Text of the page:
In this case, the problem could also lie with the solenoid. Problems with electromagnets can be fiddly as they are precisely engineered bits of kit. While it may be possible to fix the part manually, it might save you a lot of time to just replace the whole thing.
If you cant hear a noise reader our guide here.
Starter Replacement Symptoms #2: A Small Click Only
A few things could cause the click but, in the context of starter motors, the most likely reason for this noise is the movement of the solenoid’s plunger and subsequently the pinion gear.
Although the pinion gear is pushing out to engage with the flywheel, it’s not turning. That’s why you don’t hear the usual start-up noises.
All of this is indicative of some kind of problem with either the solenoid or the motor itself.
If you hear the sound of the motor spinning – a kind of whirring sound somewhat similar to a blow dryer – but still nothing is happening, there may be a fault with the gearing system within the starter.
Again, if you know what you’re doing and have the necessary equipment, you may well be able to repair a starter displaying these symptoms. If in doubt, however, it’s usually the simplest and cheapest to replace it.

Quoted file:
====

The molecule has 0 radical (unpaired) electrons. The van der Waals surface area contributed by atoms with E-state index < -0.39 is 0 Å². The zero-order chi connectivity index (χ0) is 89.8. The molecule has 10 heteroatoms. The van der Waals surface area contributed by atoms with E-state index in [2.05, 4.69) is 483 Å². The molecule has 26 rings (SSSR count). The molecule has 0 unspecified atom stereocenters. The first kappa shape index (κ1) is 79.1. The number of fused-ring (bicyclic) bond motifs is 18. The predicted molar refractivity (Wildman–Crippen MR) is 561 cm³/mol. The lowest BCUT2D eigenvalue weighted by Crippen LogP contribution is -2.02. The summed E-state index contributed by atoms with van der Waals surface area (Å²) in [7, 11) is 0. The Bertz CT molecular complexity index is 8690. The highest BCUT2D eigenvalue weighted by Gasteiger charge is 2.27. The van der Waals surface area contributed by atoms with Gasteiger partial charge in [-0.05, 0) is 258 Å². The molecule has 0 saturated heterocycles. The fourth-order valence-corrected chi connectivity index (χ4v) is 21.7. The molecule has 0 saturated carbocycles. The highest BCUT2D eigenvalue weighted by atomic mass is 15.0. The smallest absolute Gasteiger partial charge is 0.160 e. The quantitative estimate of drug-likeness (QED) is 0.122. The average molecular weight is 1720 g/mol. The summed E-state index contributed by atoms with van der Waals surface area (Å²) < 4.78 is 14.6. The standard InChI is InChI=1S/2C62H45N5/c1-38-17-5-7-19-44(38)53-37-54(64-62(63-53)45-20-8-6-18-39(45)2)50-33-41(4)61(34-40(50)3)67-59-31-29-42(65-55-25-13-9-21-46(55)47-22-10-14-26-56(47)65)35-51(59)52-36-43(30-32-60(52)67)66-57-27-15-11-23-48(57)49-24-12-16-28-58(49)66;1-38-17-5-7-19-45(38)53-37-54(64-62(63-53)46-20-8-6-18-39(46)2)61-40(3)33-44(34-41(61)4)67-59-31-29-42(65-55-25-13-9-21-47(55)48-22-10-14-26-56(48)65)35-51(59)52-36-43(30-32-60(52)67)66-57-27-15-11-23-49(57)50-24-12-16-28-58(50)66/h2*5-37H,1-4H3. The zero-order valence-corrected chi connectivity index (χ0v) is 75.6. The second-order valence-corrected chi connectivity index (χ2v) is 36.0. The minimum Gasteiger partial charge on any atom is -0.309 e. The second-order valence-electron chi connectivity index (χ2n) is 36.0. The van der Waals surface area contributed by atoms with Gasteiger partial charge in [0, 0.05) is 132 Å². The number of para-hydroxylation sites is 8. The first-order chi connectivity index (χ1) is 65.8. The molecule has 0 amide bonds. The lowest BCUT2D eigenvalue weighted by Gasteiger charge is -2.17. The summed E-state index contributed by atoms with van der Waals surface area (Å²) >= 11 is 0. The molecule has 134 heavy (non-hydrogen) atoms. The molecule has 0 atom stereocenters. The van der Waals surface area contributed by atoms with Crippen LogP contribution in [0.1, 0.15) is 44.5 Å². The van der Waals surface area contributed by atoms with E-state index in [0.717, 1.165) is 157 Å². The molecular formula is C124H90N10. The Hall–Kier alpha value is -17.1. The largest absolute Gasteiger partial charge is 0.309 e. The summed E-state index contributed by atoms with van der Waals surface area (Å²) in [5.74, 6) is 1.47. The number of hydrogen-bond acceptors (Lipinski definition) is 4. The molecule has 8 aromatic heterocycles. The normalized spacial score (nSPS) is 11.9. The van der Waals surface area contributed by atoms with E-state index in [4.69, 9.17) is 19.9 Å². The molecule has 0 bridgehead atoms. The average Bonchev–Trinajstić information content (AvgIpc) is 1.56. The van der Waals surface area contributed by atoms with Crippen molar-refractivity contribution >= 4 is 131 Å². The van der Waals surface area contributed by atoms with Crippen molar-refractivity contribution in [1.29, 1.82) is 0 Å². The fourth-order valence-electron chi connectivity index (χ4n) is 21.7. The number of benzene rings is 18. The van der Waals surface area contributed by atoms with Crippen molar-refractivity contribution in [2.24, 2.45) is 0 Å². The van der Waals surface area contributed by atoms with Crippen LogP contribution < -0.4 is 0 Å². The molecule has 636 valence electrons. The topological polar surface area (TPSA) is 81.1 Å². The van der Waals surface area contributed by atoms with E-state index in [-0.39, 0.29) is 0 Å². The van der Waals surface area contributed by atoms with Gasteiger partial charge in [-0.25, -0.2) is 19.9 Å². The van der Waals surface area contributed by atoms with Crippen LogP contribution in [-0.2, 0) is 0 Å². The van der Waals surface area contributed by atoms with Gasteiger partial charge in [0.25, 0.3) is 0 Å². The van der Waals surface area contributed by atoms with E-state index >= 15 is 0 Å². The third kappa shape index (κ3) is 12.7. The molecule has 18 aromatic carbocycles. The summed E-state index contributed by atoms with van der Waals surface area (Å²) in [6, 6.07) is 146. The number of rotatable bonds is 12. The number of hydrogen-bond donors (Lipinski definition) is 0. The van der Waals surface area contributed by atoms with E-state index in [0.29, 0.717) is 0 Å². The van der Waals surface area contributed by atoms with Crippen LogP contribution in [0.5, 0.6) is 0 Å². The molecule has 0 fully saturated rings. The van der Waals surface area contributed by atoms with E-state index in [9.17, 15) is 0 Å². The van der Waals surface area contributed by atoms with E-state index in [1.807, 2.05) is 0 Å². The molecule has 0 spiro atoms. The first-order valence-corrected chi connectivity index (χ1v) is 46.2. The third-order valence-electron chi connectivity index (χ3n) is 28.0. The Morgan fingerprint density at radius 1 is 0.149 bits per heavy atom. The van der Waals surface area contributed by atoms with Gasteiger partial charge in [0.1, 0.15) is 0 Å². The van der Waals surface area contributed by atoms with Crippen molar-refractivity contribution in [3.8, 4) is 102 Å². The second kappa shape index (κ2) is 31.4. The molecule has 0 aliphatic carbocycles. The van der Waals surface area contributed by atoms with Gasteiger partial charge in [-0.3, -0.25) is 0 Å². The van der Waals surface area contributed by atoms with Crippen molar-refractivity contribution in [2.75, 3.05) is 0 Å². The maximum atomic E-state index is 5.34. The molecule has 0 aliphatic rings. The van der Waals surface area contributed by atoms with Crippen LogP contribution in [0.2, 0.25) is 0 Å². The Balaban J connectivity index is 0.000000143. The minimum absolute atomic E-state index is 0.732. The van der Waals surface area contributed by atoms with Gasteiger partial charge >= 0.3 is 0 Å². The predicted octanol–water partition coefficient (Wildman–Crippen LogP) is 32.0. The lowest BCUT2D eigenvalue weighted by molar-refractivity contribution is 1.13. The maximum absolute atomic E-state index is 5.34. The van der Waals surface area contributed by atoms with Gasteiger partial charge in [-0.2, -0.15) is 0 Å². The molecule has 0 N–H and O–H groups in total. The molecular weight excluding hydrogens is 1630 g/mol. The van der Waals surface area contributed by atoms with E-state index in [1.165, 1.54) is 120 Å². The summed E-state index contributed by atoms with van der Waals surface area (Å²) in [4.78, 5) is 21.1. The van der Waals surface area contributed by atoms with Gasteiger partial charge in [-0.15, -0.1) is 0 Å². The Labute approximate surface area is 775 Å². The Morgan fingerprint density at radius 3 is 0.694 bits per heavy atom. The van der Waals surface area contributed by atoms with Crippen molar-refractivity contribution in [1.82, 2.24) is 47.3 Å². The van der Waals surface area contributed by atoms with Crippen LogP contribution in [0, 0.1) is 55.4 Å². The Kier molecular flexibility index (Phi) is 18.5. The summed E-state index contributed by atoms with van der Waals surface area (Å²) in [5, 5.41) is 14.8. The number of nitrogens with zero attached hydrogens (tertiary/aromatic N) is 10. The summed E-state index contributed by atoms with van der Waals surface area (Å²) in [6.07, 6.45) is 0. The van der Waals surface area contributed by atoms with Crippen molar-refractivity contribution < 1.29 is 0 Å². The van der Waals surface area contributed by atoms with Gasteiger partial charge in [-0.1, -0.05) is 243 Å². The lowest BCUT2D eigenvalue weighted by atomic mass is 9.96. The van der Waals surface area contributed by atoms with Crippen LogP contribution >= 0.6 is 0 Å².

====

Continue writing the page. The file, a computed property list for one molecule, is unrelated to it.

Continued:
Starter Replacement Symptoms #3: Slower Cranking
In these cases, the starter motor’s pinion gear is engaging with the flywheel and successfully turning it… but without its usual amount of torque. Thus, we can deduce that the problem lies somewhere in the power supply of the starter.
Usually, this problem is caused by an insufficient voltage – that is, there isn’t enough electrical energy to power the starter. If the battery seems fine, the issue probably stems from a wiring connection or loom.
Failing that, the motor itself could have any number of internal causes for this situation.
Like the previous examples, you’ll need specialist skills and electrical equipment to find the problem. It would likely save considerable amounts of time to simply replace the starter.
Starter Replacement Symptoms #4: Grinding And Crunching
Suppose you hear a grinding- or crunching-type noise. In that case, this represents the pinion gear not engaging (or disengaging, depending on when you hear it) from the flywheel properly.
There may be damaged teeth on either the pinion gear or flywheel. The noise could also stem from a damaged linkage between the plunger and pinion.